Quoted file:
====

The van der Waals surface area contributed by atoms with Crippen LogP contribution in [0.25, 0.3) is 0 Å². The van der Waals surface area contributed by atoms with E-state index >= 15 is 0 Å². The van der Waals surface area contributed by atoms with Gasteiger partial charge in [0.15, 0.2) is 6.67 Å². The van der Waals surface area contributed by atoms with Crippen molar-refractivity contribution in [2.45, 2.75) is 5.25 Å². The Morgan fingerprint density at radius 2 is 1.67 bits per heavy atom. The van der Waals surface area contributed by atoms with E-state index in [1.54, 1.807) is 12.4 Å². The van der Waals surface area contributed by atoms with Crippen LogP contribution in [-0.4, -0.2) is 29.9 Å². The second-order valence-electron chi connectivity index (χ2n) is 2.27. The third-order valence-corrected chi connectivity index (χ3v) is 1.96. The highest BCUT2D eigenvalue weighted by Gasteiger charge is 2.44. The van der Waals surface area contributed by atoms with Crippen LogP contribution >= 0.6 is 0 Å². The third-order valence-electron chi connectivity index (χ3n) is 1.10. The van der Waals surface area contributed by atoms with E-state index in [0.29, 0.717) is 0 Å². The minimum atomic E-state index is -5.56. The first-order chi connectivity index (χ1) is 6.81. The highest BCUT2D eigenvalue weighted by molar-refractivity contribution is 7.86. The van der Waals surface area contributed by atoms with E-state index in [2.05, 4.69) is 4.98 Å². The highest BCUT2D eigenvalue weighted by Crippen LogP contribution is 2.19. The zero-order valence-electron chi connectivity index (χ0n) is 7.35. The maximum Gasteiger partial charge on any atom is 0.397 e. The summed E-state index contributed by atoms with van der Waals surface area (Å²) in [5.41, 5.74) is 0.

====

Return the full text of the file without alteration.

The van der Waals surface area contributed by atoms with Crippen LogP contribution in [0.25, 0.3) is 0 Å². The van der Waals surface area contributed by atoms with E-state index >= 15 is 0 Å². The van der Waals surface area contributed by atoms with Gasteiger partial charge in [0.15, 0.2) is 6.67 Å². The van der Waals surface area contributed by atoms with Crippen molar-refractivity contribution in [2.45, 2.75) is 5.25 Å². The Morgan fingerprint density at radius 2 is 1.67 bits per heavy atom. The van der Waals surface area contributed by atoms with E-state index in [1.54, 1.807) is 12.4 Å². The van der Waals surface area contributed by atoms with Crippen LogP contribution in [-0.4, -0.2) is 29.9 Å². The second-order valence-electron chi connectivity index (χ2n) is 2.27. The third-order valence-corrected chi connectivity index (χ3v) is 1.96. The highest BCUT2D eigenvalue weighted by Gasteiger charge is 2.44. The van der Waals surface area contributed by atoms with Crippen LogP contribution >= 0.6 is 0 Å². The third-order valence-electron chi connectivity index (χ3n) is 1.10. The van der Waals surface area contributed by atoms with E-state index in [0.29, 0.717) is 0 Å². The minimum atomic E-state index is -5.56. The first-order chi connectivity index (χ1) is 6.81. The highest BCUT2D eigenvalue weighted by molar-refractivity contribution is 7.86. The van der Waals surface area contributed by atoms with E-state index in [2.05, 4.69) is 4.98 Å². The highest BCUT2D eigenvalue weighted by Crippen LogP contribution is 2.19. The zero-order valence-electron chi connectivity index (χ0n) is 7.35. The maximum Gasteiger partial charge on any atom is 0.397 e. The summed E-state index contributed by atoms with van der Waals surface area (Å²) in [5.41, 5.74) is 0.